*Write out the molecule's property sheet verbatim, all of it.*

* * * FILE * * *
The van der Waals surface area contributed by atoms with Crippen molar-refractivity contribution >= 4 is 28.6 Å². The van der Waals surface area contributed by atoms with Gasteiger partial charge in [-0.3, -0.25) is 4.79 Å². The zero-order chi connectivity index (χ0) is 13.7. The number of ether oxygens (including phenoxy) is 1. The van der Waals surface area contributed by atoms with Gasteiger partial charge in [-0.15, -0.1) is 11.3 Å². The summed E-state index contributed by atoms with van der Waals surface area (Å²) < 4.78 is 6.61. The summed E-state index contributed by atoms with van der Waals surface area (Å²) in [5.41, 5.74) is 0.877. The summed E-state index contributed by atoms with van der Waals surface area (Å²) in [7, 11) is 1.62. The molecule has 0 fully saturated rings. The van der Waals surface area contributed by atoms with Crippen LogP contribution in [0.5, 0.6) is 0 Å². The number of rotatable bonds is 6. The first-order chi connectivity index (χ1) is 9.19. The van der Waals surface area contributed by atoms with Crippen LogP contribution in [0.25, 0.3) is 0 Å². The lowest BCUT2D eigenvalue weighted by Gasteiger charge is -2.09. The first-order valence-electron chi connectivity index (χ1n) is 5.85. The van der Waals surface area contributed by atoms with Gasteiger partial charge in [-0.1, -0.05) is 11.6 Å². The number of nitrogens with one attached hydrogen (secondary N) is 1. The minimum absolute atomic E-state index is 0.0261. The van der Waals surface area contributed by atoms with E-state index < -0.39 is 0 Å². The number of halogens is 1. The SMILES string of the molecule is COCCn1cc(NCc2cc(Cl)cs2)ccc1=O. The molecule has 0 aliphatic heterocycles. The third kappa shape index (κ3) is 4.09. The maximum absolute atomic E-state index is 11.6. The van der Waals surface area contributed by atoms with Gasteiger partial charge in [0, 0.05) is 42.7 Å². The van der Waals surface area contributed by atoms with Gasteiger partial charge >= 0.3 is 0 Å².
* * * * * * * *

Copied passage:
The van der Waals surface area contributed by atoms with Crippen molar-refractivity contribution >= 4 is 28.6 Å². The van der Waals surface area contributed by atoms with Gasteiger partial charge in [-0.3, -0.25) is 4.79 Å². The zero-order chi connectivity index (χ0) is 13.7. The number of ether oxygens (including phenoxy) is 1. The van der Waals surface area contributed by atoms with Gasteiger partial charge in [-0.15, -0.1) is 11.3 Å². The summed E-state index contributed by atoms with van der Waals surface area (Å²) < 4.78 is 6.61. The summed E-state index contributed by atoms with van der Waals surface area (Å²) in [5.41, 5.74) is 0.877. The summed E-state index contributed by atoms with van der Waals surface area (Å²) in [7, 11) is 1.62. The molecule has 0 fully saturated rings. The van der Waals surface area contributed by atoms with Crippen LogP contribution in [0.5, 0.6) is 0 Å². The number of rotatable bonds is 6. The first-order chi connectivity index (χ1) is 9.19. The van der Waals surface area contributed by atoms with Crippen LogP contribution in [0.25, 0.3) is 0 Å². The lowest BCUT2D eigenvalue weighted by Gasteiger charge is -2.09. The first-order valence-electron chi connectivity index (χ1n) is 5.85. The van der Waals surface area contributed by atoms with Gasteiger partial charge in [-0.1, -0.05) is 11.6 Å². The number of nitrogens with one attached hydrogen (secondary N) is 1. The minimum absolute atomic E-state index is 0.0261. The van der Waals surface area contributed by atoms with E-state index < -0.39 is 0 Å². The number of halogens is 1. The SMILES string of the molecule is COCCn1cc(NCc2cc(Cl)cs2)ccc1=O. The molecule has 0 aliphatic heterocycles. The third kappa shape index (κ3) is 4.09. The maximum absolute atomic E-state index is 11.6. The van der Waals surface area contributed by atoms with Gasteiger partial charge in [0, 0.05) is 42.7 Å². The van der Waals surface area contributed by atoms with Gasteiger partial charge >= 0.3 is 0 Å².